As a consequence of rising temperatures, spring and summer development of vegetation is occurring significantly earlier nowadays than several decades ago. Therefore, plants are excellent indicators for the effects of the global rise in temperature. The meteorological service MeteoSwiss is collecting a variety of data to illustrate these changes.
Phenology is the study of cyclic growth and development phenomena occurring over the course of a year in relation to flora and fauna. In the case of plant phenology, the onset dates of the so-called pheno phases such as new leaf formation, flowering, ripening of fruit, leaf colour change and fall are observed and recorded.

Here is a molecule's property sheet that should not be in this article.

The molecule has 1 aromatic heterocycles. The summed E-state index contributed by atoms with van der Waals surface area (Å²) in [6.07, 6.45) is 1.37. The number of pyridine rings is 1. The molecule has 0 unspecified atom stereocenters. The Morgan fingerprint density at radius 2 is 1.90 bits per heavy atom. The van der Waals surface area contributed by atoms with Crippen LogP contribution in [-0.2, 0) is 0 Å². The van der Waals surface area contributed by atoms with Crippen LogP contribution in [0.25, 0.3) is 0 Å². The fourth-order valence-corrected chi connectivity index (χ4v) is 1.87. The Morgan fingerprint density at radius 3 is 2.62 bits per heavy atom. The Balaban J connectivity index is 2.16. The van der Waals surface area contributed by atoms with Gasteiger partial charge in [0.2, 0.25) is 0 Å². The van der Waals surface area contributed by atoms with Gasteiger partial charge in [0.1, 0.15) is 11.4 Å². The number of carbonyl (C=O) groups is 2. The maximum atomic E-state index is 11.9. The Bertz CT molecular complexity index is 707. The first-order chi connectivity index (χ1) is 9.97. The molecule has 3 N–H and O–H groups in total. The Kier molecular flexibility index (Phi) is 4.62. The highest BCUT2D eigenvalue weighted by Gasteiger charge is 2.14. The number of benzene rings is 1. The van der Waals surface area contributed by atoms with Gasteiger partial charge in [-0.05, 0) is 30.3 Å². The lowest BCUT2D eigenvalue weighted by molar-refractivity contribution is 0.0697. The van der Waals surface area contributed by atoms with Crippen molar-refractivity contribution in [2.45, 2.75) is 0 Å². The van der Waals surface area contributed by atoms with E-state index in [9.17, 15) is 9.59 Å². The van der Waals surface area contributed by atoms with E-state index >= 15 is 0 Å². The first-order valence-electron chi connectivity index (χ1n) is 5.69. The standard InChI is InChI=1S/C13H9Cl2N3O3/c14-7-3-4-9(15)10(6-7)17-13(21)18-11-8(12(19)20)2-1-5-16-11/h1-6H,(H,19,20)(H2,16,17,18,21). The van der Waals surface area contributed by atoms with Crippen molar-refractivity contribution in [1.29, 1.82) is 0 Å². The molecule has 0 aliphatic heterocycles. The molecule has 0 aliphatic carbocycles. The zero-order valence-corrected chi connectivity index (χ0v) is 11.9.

Reporting on current vegetation patterns
Did vegetation start to grow especially early in a particular year due to temperatures being much higher than average? The observations of the phenological observation network form the basis of the climatological evaluation of current vegetation patterns. Current analyses can be found in the monthly and annual retrospective reports.
The spring index
The spring index shows the point of time of vegetation development in spring compared to the long-time average from 1981-2010. The annually determined index summarises the phenological spring phases, from the blooming of the hazel bush to the new leaf formation of the beech tree.
Additional phenological observation series
Aside from the observation network, two long-term and hence very valuable phenological series of observations exist in Switzerland, which have been used to observe two types of plants since 1808 and 1894 at the same location: a horse chestnut tree in Geneva and the blossoms of a particular cherry tree in Liestal.